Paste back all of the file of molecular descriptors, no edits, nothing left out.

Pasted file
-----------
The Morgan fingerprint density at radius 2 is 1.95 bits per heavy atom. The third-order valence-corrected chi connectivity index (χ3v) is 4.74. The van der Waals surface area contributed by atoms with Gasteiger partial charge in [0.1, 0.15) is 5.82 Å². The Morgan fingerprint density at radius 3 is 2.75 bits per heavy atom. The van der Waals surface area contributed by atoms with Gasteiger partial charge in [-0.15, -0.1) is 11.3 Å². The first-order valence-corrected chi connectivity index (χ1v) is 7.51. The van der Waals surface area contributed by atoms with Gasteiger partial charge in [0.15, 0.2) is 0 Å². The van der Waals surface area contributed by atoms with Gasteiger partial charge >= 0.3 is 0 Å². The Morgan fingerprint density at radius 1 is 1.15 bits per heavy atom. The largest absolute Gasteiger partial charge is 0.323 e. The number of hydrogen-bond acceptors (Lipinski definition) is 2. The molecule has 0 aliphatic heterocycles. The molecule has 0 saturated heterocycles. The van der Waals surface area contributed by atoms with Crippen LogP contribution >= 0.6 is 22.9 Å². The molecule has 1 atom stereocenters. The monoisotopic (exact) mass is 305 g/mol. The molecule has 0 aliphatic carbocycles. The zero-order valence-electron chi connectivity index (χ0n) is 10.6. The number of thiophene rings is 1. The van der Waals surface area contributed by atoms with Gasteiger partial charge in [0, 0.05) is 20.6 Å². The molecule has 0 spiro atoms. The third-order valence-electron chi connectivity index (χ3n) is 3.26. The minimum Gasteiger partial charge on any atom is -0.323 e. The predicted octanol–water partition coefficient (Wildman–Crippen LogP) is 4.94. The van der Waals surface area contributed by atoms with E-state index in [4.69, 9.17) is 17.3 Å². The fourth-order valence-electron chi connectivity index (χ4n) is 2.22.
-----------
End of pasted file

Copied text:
The Morgan fingerprint density at radius 2 is 1.95 bits per heavy atom. The third-order valence-corrected chi connectivity index (χ3v) is 4.74. The van der Waals surface area contributed by atoms with Gasteiger partial charge in [0.1, 0.15) is 5.82 Å². The Morgan fingerprint density at radius 3 is 2.75 bits per heavy atom. The van der Waals surface area contributed by atoms with Gasteiger partial charge in [-0.15, -0.1) is 11.3 Å². The first-order valence-corrected chi connectivity index (χ1v) is 7.51. The van der Waals surface area contributed by atoms with Gasteiger partial charge in [0.15, 0.2) is 0 Å². The van der Waals surface area contributed by atoms with Gasteiger partial charge >= 0.3 is 0 Å². The Morgan fingerprint density at radius 1 is 1.15 bits per heavy atom. The largest absolute Gasteiger partial charge is 0.323 e. The number of hydrogen-bond acceptors (Lipinski definition) is 2. The molecule has 0 aliphatic heterocycles. The molecule has 0 saturated heterocycles. The van der Waals surface area contributed by atoms with Crippen LogP contribution >= 0.6 is 22.9 Å². The molecule has 1 atom stereocenters. The monoisotopic (exact) mass is 305 g/mol. The molecule has 0 aliphatic carbocycles. The zero-order valence-electron chi connectivity index (χ0n) is 10.6. The number of thiophene rings is 1. The van der Waals surface area contributed by atoms with Gasteiger partial charge in [0, 0.05) is 20.6 Å². The molecule has 0 spiro atoms. The third-order valence-electron chi connectivity index (χ3n) is 3.26. The minimum Gasteiger partial charge on any atom is -0.323 e. The predicted octanol–water partition coefficient (Wildman–Crippen LogP) is 4.94. The van der Waals surface area contributed by atoms with E-state index in [4.69, 9.17) is 17.3 Å². The fourth-order valence-electron chi connectivity index (χ4n) is 2.22.